CAMP memories

I turned fourteen in May, 1942. It was not a good year for Australia. Singapore had fallen to the Japanese Army. Singapore was the fortress that was supposed to repel any invaders, but the guns were facing out to sea, and the enemy came overland from the North!
As the Japanese advanced south, Australia’s position became more perilous. Our AIF was defending North Africa and elsewhere on the European front, and our prime Minister was forced to defy Churchill and bring our 9th Division home to defend our own threatened shores... after our gallant young Militia were forced to cede the Owen Stanleys to the Japanese army, which was only stopped thirty miles from Port Moresby in New Guinea.
The United States of America came to our aid. The 32nd Infantry Division was diverted from being deployed to Europe, and sent to Australia instead. General MacArthur had his headquarters in Brisbane in the Lennons building, and it was decided to house the troops some thirty miles (50 ks) away in the bushland outside of the little hamlet of Logan Village.
The Civil Construction Company was formed in haste. My father, Harry Wendt, who was an officer in the Army Reserve, was expecting to be called up for army duty. Instead, when it was discovered that he was now a builder, he was drafted into the CCC and sent to help build the camp that was to be known as Camp Cable.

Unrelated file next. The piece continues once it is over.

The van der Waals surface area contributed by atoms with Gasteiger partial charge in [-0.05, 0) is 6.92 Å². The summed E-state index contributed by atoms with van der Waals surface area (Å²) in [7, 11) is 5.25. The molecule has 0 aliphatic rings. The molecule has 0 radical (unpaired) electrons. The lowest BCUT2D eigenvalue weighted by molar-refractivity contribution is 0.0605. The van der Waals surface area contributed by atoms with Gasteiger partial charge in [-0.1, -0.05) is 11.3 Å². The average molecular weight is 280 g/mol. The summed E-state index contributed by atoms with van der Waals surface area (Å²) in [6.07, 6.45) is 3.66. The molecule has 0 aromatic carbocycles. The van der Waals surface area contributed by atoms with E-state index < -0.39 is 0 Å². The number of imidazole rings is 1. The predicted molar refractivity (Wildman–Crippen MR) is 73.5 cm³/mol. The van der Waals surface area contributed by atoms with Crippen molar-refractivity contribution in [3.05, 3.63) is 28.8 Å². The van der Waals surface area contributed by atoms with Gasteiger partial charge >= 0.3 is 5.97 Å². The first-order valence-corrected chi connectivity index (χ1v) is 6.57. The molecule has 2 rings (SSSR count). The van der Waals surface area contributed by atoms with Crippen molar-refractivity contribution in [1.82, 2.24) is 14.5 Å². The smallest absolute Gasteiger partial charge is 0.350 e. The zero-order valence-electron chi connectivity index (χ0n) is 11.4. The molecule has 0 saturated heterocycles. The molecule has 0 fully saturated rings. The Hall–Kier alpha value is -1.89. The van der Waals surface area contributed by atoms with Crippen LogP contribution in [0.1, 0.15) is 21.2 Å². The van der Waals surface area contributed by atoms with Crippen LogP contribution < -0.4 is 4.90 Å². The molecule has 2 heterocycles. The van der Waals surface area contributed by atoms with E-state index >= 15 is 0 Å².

This was ironic, because Harry’s grandparents were among the first settlers to this area in 1863. They farmed the land across the Logan River from Logan Village, at Chambers Flat, which dairy farm is still operating under the ownership of my second cousin, Ivan Wendt. Harry went to school at Logan Village, as did his father Hermann, and his children Joan and Doreen. Inherited from his parents, Harry and his family lived at Buccan, on a dairy farm, three miles (5ks) from the Village of Logan.
A year or so prior to WWII, Harry had made the big decision to leave the farm. The Great Depression had taken its toll on farmers; times were tough. He took his young family to Brisbane to try his luck, and ended up in the building industry in which he was eminently suited, having built many a farm building.
Dad would come home every two weeks, for the weekend. He took the family car, a little Vauxhall, with him to the camp. Each visit, he would bring as well, two of his new found American friends. We had no spare beds, so a couple of stretchers would be assembled on the enclosed verandah for the boys, as we called them, although they were usually older men of almost thirty (!!!) My mother fed them well, and they would go to town on the only night, Saturday, to a dance maybe, or to the movies.
There was a Catholic Church on the corner of our street, and some of the boys would attend on a Sunday morning. I remember one, Blackie, who told us of his embarrassment at only having a ‘fiver’ for the collection plate. It was all he had, so he put it in but helped himself to change from the silver already in the plate!